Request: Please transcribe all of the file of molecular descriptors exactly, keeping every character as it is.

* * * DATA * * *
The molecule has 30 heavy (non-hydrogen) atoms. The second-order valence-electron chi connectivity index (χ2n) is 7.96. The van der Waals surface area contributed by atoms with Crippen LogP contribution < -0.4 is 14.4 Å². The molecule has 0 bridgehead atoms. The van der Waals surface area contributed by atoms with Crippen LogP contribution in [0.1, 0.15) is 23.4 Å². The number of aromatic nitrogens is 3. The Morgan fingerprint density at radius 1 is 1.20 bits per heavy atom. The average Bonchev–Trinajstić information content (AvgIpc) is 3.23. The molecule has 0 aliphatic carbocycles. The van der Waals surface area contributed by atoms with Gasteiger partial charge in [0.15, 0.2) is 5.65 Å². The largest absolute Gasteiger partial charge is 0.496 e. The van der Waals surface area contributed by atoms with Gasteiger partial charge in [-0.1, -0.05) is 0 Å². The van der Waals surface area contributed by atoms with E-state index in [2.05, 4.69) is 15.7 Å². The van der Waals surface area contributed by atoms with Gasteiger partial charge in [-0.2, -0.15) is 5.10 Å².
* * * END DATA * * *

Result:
The molecule has 30 heavy (non-hydrogen) atoms. The second-order valence-electron chi connectivity index (χ2n) is 7.96. The van der Waals surface area contributed by atoms with Crippen LogP contribution < -0.4 is 14.4 Å². The molecule has 0 bridgehead atoms. The van der Waals surface area contributed by atoms with Crippen LogP contribution in [0.1, 0.15) is 23.4 Å². The number of aromatic nitrogens is 3. The Morgan fingerprint density at radius 1 is 1.20 bits per heavy atom. The average Bonchev–Trinajstić information content (AvgIpc) is 3.23. The molecule has 0 aliphatic carbocycles. The van der Waals surface area contributed by atoms with Gasteiger partial charge in [0.15, 0.2) is 5.65 Å². The largest absolute Gasteiger partial charge is 0.496 e. The van der Waals surface area contributed by atoms with Gasteiger partial charge in [-0.1, -0.05) is 0 Å². The van der Waals surface area contributed by atoms with E-state index in [2.05, 4.69) is 15.7 Å². The van der Waals surface area contributed by atoms with Gasteiger partial charge in [-0.2, -0.15) is 5.10 Å².